Turmeric & Black Pepper 

Turmeric is a vibrant orange root that’s commonly used both in cooking and as a supplement. It’s a rich source of the polyphenol curcumin, which helps maintain the health of your cells.2 While this famous spice is certainly beneficial on its own, when it’s combined with black pepper, it becomes a superstar. This is because black pepper contains bioperine, a compound that has been shown to significantly increase the absorption of turmeric, helping to maximize its benefits!3 Next time you decide to use turmeric in a dish, don’t forget to add a sprinkle of black pepper to get the most from your meal. Not a fan? Try a supplement that already contains bioperine as an active ingredient! 

Take home 

Teamwork makes the dream work, right? While many nutrients work well on their own, some can do wonders when combined. Calling in these dynamic duos can help you perform your best!  

 

About Hayley  

Hayley is a Licensed Registered Dietitian Nutritionist (RDN) with a Bachelor of Science in Dietetics from Florida State University and a Master of Science in Dietetics from the University of Rhode Island. Hayley is dedicated to empowering individuals to achieve their nutritional goals through evidence-based practices.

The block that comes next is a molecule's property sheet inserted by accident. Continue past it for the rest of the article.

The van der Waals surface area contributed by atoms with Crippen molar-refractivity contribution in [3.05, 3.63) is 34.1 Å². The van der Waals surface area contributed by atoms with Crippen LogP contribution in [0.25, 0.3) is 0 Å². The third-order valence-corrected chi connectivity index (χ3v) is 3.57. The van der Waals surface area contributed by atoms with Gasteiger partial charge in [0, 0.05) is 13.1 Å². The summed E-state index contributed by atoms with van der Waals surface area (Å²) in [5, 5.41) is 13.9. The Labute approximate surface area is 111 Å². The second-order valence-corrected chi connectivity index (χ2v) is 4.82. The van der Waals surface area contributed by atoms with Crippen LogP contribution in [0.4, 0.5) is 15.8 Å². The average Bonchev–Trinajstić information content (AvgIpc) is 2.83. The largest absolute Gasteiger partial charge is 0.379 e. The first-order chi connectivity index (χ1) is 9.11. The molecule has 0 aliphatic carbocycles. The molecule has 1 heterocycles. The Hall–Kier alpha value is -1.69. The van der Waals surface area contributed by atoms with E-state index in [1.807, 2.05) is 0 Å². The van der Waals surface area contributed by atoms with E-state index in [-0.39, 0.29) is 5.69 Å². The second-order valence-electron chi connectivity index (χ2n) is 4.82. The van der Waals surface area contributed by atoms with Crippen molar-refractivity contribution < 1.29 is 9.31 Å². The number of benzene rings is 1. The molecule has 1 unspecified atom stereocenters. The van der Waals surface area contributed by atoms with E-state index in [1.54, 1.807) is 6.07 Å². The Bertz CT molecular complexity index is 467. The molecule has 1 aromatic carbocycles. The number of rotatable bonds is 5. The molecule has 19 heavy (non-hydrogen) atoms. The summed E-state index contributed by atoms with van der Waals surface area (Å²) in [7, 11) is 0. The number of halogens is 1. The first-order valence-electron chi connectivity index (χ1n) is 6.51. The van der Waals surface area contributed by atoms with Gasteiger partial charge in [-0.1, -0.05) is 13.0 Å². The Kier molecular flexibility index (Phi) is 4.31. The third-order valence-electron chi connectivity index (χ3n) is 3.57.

Do you have questions on how you may benefit from supplements? Reach out to one of our experts, or take Persona’s free nutrition assessment, and learn exactly what you need to take your wellness to the next level. 

 

*These statements have not been evaluated by the Food and Drug Administration. This product is not intended to diagnose, treat, cure, or prevent any disease. 
This information is not intended as a substitute for the advice provided by your physician or other healthcare professional, or any information contained on or in any product label or packaging. Do not use the information from this article for diagnosing or treating a health problem or disease, or prescribing medication or other treatment. Always speak with your physician or other healthcare professional before taking any medication or nutritional, herbal, or homeopathic supplement, or using any treatment for a health problem. If you have or suspect that you have a medical problem, contact your health care provider promptly. Do not disregard professional medical advice or delay in seeking professional advice because of something you have read in this article.   

References:

  1. Calcium and vitamin d: important at every age | NIH osteoporosis and related bone diseases national resource center.
  2. Kunnumakkara AB, Bordoloi D, Padmavathi G, Monisha J, Roy NK, Prasad S, Aggarwal BB. Curcumin, the golden nutraceutical: multitargeting for multiple chronic diseases. Br J Pharmacol. 2017 Jun;174(11):1325-1348.
  3. Prasad S, Tyagi AK, Aggarwal BB. Recent developments in delivery, bioavailability, absorption and metabolism of curcumin: the golden pigment from golden spice. Cancer Res Treat. 2014;46(1):2-18.